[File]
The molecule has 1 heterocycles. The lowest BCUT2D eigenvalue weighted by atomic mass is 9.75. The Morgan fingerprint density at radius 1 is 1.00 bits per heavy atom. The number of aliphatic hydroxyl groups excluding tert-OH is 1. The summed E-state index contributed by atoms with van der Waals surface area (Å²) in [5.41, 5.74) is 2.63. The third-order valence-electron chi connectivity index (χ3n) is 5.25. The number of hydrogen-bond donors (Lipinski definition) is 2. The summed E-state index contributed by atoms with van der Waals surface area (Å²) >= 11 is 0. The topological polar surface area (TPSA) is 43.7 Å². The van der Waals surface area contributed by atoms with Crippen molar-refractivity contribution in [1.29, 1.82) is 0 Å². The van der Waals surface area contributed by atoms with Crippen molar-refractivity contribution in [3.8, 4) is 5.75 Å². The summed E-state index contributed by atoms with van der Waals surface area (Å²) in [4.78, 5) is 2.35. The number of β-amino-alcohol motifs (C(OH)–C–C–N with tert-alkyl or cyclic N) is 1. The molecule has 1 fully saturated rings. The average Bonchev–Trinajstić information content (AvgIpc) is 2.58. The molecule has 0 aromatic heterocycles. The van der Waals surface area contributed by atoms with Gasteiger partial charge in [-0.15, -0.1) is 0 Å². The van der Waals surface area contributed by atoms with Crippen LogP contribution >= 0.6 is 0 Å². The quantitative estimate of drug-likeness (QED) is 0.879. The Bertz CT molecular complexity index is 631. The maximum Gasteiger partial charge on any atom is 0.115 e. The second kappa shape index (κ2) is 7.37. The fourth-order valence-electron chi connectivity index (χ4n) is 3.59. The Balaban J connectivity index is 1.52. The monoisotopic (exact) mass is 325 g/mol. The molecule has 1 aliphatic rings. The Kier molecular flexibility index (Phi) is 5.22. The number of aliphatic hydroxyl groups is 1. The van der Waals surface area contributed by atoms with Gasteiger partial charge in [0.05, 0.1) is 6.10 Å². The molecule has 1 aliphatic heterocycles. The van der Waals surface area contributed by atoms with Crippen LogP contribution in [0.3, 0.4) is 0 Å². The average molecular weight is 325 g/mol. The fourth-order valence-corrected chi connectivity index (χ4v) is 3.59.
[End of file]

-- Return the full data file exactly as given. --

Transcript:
The molecule has 1 heterocycles. The lowest BCUT2D eigenvalue weighted by atomic mass is 9.75. The Morgan fingerprint density at radius 1 is 1.00 bits per heavy atom. The number of aliphatic hydroxyl groups excluding tert-OH is 1. The summed E-state index contributed by atoms with van der Waals surface area (Å²) in [5.41, 5.74) is 2.63. The third-order valence-electron chi connectivity index (χ3n) is 5.25. The number of hydrogen-bond donors (Lipinski definition) is 2. The summed E-state index contributed by atoms with van der Waals surface area (Å²) >= 11 is 0. The topological polar surface area (TPSA) is 43.7 Å². The van der Waals surface area contributed by atoms with Crippen molar-refractivity contribution in [1.29, 1.82) is 0 Å². The van der Waals surface area contributed by atoms with Crippen molar-refractivity contribution in [3.8, 4) is 5.75 Å². The summed E-state index contributed by atoms with van der Waals surface area (Å²) in [4.78, 5) is 2.35. The number of β-amino-alcohol motifs (C(OH)–C–C–N with tert-alkyl or cyclic N) is 1. The molecule has 1 fully saturated rings. The average Bonchev–Trinajstić information content (AvgIpc) is 2.58. The molecule has 0 aromatic heterocycles. The van der Waals surface area contributed by atoms with Gasteiger partial charge in [-0.15, -0.1) is 0 Å². The van der Waals surface area contributed by atoms with Crippen LogP contribution >= 0.6 is 0 Å². The quantitative estimate of drug-likeness (QED) is 0.879. The Bertz CT molecular complexity index is 631. The maximum Gasteiger partial charge on any atom is 0.115 e. The second kappa shape index (κ2) is 7.37. The fourth-order valence-electron chi connectivity index (χ4n) is 3.59. The Balaban J connectivity index is 1.52. The monoisotopic (exact) mass is 325 g/mol. The molecule has 1 aliphatic rings. The Kier molecular flexibility index (Phi) is 5.22. The number of aliphatic hydroxyl groups is 1. The van der Waals surface area contributed by atoms with Gasteiger partial charge in [0.05, 0.1) is 6.10 Å². The molecule has 1 aliphatic heterocycles. The van der Waals surface area contributed by atoms with Crippen LogP contribution in [0.3, 0.4) is 0 Å². The average molecular weight is 325 g/mol. The fourth-order valence-corrected chi connectivity index (χ4v) is 3.59.